Lincoln University Research Archive LAND where you want to be

Lincoln University > Research Archive > Theses and Dissertations > Masters Theses >

Cite or link to this item using this URL: http://hdl.handle.net/10182/1273

Title: Foraging strategies of Southern Royal Albatrosses, Diomedea epomophora, Campbell Island during incubation
Author: Troup, Christina
Degree: Master of Applied Science
Institution: Lincoln University
Date: 2004
Item Type: Thesis
Abstract: Among the species of Diomedea albatrosses, diverse foraging strategies during breeding have been described, indicating species differences in foraging ecology and behaviour. Foraging strategies of Southern Royal Albatrosses, Diomedea epomophora (SRA) breeding on Campbell Island were studied in January – early February 1999 during the latter half of incubation. Movements and activity of ten birds were monitored using satellite transmitters and wet-dry activity recorders. Three birds from a pilot tracking study in February 1997 were also included in some analyses. Foraging strategies, zones used, factors influencing the duration of foraging trips, and the influence of wind conditions were investigated. Foraging activity took place at sites with bathymetric characteristics associated with high productivity: outer shelf and shelf-break zones, with a concentration of activity on a shelf contour south of the Snares Islands. This is in contrast to Wandering (D. exulans) and Gibson’s (D. gibsoni) albatrosses, typically deep oceanic foragers, but is similar to Northern Royal Albatross (D. sanfordi). The maximum distance of foraging trips from the colony was 1250 kilometres (mean 584 +351(SD)). This was closer than for incubating Wandering and Gibson’s Albatrosses but more distant than for Northern Royal Albatross from the Otago Peninsula. The mean duration of 77 foraging trips from 52 nests was 10.11 days for females and 8.76 for males (ns). Foraging trips became shorter as incubation progressed. Foraging trips were shorter, but not significantly so, when the median wind speed throughout the foraging trip was higher. No significant relationship was found between bird mass and duration of foraging trips. The mean cumulative distance flown by the ten birds tracked in 1999 was 4262 km + 1318 (SD). Eight of the ten SRA employed a ‘commute, forage, commute’ foraging strategy, and the other two alternated short bouts of commuting and foraging. Commuting phases were characterised by rapid directional flight with a straight-line distance (range) of 180 km to 800 km between positions 24 hours apart. Foraging phases were characterised by a range of less than 180 km per 24 hour interval and frequent tight turns. Displacement rate between successive uplinks was significantly higher during commuting phases (28.6 kph + 1.93 SE) than foraging phases (15.1 kph + 1.4 SE). Wind strength and direction influenced the timing of the return commute to the colony. SRA covered greater distances at more favourable wind angles relative to flight track (broad reach and close reach) than in head, tail or direct side winds. Birds of low mass (< 8kg) made fewer landings in winds above 40 kph than in lighter winds, whereas heavier birds had a similar level of landing activity across all wind speed bands. One bird was delayed for several days by light winds, and another flew off course during strong winds. Two birds exploited the same window of wind conditions to return to the colony, each flying a similar course in both timing and route. These results define the foraging strategies of SRA during incubation, and demonstrate the influence of wind conditions and other factors on the overall duration of foraging trips and on the timing of commuting and foraging phases.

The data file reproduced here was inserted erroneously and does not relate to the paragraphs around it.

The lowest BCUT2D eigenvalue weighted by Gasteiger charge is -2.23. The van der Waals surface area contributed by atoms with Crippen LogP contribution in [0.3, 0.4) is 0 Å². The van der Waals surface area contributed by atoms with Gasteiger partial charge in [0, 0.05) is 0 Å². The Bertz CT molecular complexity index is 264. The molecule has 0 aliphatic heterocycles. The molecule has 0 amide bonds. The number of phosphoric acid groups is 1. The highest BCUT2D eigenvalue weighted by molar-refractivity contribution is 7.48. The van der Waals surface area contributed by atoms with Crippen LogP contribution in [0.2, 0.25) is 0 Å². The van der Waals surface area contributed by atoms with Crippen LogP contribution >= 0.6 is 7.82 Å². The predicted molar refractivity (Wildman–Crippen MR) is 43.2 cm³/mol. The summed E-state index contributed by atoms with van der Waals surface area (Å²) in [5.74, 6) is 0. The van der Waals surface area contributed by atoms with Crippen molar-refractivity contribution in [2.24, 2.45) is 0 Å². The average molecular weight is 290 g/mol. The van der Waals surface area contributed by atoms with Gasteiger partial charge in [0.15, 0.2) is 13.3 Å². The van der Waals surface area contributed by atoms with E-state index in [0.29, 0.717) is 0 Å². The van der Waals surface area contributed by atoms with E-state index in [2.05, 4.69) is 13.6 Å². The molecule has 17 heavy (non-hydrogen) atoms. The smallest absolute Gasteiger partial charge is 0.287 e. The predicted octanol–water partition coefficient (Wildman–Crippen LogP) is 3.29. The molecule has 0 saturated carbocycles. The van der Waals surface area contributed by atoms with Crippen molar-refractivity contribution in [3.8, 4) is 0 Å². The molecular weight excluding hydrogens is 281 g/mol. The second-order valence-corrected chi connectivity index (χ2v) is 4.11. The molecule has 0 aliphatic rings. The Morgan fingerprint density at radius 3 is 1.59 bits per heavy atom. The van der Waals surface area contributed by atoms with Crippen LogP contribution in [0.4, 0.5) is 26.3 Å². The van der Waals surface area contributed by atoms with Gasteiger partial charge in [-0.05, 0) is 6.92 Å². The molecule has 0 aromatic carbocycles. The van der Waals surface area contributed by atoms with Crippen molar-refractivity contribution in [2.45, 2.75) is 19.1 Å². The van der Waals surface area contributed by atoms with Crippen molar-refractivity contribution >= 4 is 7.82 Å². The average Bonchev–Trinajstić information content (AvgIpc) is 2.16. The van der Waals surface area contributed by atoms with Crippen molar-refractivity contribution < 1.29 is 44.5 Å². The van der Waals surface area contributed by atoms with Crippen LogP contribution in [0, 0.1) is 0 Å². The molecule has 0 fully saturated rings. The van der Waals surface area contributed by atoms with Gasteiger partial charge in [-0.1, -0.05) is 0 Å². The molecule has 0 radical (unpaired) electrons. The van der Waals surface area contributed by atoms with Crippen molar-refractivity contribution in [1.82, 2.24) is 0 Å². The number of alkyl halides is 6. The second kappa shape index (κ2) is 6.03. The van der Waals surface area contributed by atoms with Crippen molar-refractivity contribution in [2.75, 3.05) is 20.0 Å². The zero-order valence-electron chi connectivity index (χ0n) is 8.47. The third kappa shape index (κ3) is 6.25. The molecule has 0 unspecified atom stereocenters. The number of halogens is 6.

Supervisor: Paterson, Adrian
Wilson, Kerry-Jayne
Persistent URL (URI): http://hdl.handle.net/10182/1273
Rights: http://purl.org/net/lulib/thesisrights
Appears in Collections:Masters Theses
Department of Ecology

Files in this Item

File Description SizeFormat
troup_mapplsc.pdfThesis1.91 MBAdobe PDFView/Download
troup_permission.pdfPermission (admin. only)44.47 kBAdobe PDFView/Download

Recommend this item

Copyright in individual works within the Research Archive belongs to their authors and/or publishers. You may make a print or digital copy of a work for your personal non-commercial use. Unless otherwise indicated, all other rights are reserved, except for other user rights granted by the copyright laws of your country.
If you believe that copyright is being infringed by material available in this archive, contact us and we will investigate.